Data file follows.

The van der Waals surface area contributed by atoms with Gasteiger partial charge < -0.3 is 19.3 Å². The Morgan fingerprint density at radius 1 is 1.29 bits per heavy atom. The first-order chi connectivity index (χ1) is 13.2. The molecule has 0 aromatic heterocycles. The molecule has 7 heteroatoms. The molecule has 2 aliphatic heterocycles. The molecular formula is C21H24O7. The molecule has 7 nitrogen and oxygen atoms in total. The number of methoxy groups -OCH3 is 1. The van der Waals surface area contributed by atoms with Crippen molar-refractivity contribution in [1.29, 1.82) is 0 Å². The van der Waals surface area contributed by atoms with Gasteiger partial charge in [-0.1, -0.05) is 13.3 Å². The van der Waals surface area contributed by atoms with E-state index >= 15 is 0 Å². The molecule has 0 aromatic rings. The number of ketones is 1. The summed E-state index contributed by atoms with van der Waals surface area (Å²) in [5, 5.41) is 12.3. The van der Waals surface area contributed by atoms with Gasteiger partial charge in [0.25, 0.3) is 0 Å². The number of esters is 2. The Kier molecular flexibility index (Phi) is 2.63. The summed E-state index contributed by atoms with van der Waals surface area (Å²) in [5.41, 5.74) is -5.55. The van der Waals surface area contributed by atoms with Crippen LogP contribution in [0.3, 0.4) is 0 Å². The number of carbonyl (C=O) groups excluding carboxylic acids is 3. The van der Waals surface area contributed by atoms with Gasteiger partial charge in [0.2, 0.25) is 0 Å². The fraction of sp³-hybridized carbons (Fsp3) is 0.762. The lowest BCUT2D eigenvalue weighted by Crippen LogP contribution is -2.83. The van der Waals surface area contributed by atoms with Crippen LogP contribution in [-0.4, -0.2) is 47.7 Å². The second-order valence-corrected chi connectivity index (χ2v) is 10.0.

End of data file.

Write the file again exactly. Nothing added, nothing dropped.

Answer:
The van der Waals surface area contributed by atoms with Gasteiger partial charge < -0.3 is 19.3 Å². The Morgan fingerprint density at radius 1 is 1.29 bits per heavy atom. The first-order chi connectivity index (χ1) is 13.2. The molecule has 0 aromatic heterocycles. The molecule has 7 heteroatoms. The molecule has 2 aliphatic heterocycles. The molecular formula is C21H24O7. The molecule has 7 nitrogen and oxygen atoms in total. The number of methoxy groups -OCH3 is 1. The van der Waals surface area contributed by atoms with Crippen molar-refractivity contribution in [1.29, 1.82) is 0 Å². The van der Waals surface area contributed by atoms with Gasteiger partial charge in [-0.1, -0.05) is 13.3 Å². The van der Waals surface area contributed by atoms with E-state index >= 15 is 0 Å². The molecule has 0 aromatic rings. The number of ketones is 1. The summed E-state index contributed by atoms with van der Waals surface area (Å²) in [5, 5.41) is 12.3. The van der Waals surface area contributed by atoms with Gasteiger partial charge in [0.25, 0.3) is 0 Å². The number of esters is 2. The Kier molecular flexibility index (Phi) is 2.63. The summed E-state index contributed by atoms with van der Waals surface area (Å²) in [5.41, 5.74) is -5.55. The van der Waals surface area contributed by atoms with Crippen LogP contribution in [0.3, 0.4) is 0 Å². The number of carbonyl (C=O) groups excluding carboxylic acids is 3. The van der Waals surface area contributed by atoms with Gasteiger partial charge in [0.2, 0.25) is 0 Å². The fraction of sp³-hybridized carbons (Fsp3) is 0.762. The lowest BCUT2D eigenvalue weighted by Crippen LogP contribution is -2.83. The van der Waals surface area contributed by atoms with Crippen LogP contribution in [-0.4, -0.2) is 47.7 Å². The second-order valence-corrected chi connectivity index (χ2v) is 10.0.